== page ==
Sunday 03 Jul 2022 | 10:25 | SYDNEY
Sunday 03 Jul 2022 | 10:25 | SYDNEY

Middle East: Just as I predicted


Rodger Shanahan


4 January 2011 10:25

At the start of 2010 I made some predictions about the year ahead for the Middle East, so in the spirit of retrospection, I'll review my crystal ball. My 2010 predictions are in italics.


Iran will continue to concentrate minds in the US in particular, but I can't see much policy headway being made and the situation at the end of the year will be little different from now. A sputtering domestic resistance movement may survive but will gradually lose momentum or split, but either way is not likely to threaten the regime's survival...On the nuclear issue, Iran will continue to obfuscate, earn the ire of the West and of the IAEA, but continue to develop a nuclear capability.


Middle East peace process:

I really do think I'm on firm ground here when I predict that the MEPP will look the same at the end of 2010 as it did at the start — going nowhere.

Well, what do you know' 


While calls for an election boycott are likely posturing at this stage, such has been the furore over the continued de-Ba'thification program that this election is unlikely to add greatly to Iraqi political stability this year.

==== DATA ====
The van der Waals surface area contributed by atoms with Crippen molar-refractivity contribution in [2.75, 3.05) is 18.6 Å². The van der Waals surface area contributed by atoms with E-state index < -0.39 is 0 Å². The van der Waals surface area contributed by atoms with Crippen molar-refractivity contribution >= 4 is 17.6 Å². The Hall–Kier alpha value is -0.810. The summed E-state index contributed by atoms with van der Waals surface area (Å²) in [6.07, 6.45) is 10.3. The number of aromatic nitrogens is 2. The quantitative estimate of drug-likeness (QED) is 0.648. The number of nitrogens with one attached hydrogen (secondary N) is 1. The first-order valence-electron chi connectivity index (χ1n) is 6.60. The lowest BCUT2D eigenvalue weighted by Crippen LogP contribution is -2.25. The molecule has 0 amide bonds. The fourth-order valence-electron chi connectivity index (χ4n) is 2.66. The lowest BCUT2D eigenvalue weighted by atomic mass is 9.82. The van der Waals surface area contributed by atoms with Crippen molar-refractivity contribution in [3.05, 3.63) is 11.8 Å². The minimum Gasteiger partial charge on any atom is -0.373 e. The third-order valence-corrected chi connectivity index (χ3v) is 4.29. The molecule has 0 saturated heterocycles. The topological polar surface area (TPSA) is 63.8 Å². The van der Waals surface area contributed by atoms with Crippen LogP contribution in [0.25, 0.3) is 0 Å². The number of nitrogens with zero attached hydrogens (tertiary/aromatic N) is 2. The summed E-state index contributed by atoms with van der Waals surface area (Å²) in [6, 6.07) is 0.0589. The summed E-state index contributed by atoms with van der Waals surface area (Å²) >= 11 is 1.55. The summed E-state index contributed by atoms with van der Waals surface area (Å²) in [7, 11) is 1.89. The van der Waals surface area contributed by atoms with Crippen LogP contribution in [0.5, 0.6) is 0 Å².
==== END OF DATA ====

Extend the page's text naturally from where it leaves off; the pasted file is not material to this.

In setting a new world record for the time taken between an election and the formation of a new government (8 months) I think my prediction was a bit on the conservative side here.


Hopes were high following the pro-West coalition's 'victory' in the June 2009 elections that Lebanon would stay in the Western camp and cease to be hostage to external actors, but most realistic observers of Lebanon understand that elections are one thing and influence another.

The only thing that elections do is establish which external powers have the most influence in Lebanon.


...things are looking up for Syria in 2010. It is being wooed heavily to distance itself from Iran, it has enjoyed increased influence in Lebanon, a reciprocal visit from Saudi Arabia's King Abdullah, and the US announcement of its first ambassador to Damascus for nearly five years. Not bad for doing nothing.

Over the past few years, Syria has had to withdraw its forces from Lebanon, had a secret nuclear facility bombed by the Israelis, hosted Imad Mughniyya (one of the world's top terrorist, before his death) and is an active supporter of Hizbullah. Yet it almost needs to fight off countries wanting to engage with it. Go figure.

Sure, these political forecasts might seem almost Nostradamus-like in their accuracy, but most undergraduate students of the region would have been more than capable of arriving at the same conclusions, given the intractable nature of the major issues bedeviling the region. Over the next week, I will try to make a new set of bold predictions for the region in 2011.